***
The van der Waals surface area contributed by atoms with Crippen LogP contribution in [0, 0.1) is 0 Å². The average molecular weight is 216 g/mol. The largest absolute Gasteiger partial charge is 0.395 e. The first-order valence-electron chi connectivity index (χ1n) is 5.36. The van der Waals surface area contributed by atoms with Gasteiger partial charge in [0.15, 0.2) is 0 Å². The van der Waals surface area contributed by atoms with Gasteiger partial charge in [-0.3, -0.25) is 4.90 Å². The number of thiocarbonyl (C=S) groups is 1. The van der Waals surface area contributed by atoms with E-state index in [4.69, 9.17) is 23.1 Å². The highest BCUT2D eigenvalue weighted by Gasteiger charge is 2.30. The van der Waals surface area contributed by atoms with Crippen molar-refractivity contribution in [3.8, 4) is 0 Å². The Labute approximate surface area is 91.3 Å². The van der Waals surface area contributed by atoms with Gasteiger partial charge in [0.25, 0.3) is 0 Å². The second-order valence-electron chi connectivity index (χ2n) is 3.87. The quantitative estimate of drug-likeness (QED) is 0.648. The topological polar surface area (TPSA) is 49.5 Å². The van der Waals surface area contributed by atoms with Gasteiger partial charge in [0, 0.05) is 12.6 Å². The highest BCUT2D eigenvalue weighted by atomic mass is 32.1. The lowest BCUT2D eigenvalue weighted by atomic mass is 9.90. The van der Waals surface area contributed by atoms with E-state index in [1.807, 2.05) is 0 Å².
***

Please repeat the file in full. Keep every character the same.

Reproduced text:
The van der Waals surface area contributed by atoms with Crippen LogP contribution in [0, 0.1) is 0 Å². The average molecular weight is 216 g/mol. The largest absolute Gasteiger partial charge is 0.395 e. The first-order valence-electron chi connectivity index (χ1n) is 5.36. The van der Waals surface area contributed by atoms with Gasteiger partial charge in [0.15, 0.2) is 0 Å². The van der Waals surface area contributed by atoms with Gasteiger partial charge in [-0.3, -0.25) is 4.90 Å². The number of thiocarbonyl (C=S) groups is 1. The van der Waals surface area contributed by atoms with E-state index in [4.69, 9.17) is 23.1 Å². The highest BCUT2D eigenvalue weighted by Gasteiger charge is 2.30. The van der Waals surface area contributed by atoms with Crippen molar-refractivity contribution in [3.8, 4) is 0 Å². The Labute approximate surface area is 91.3 Å². The van der Waals surface area contributed by atoms with Gasteiger partial charge in [0.25, 0.3) is 0 Å². The second-order valence-electron chi connectivity index (χ2n) is 3.87. The quantitative estimate of drug-likeness (QED) is 0.648. The topological polar surface area (TPSA) is 49.5 Å². The van der Waals surface area contributed by atoms with Gasteiger partial charge in [0, 0.05) is 12.6 Å². The highest BCUT2D eigenvalue weighted by atomic mass is 32.1. The lowest BCUT2D eigenvalue weighted by atomic mass is 9.90. The van der Waals surface area contributed by atoms with E-state index in [1.807, 2.05) is 0 Å².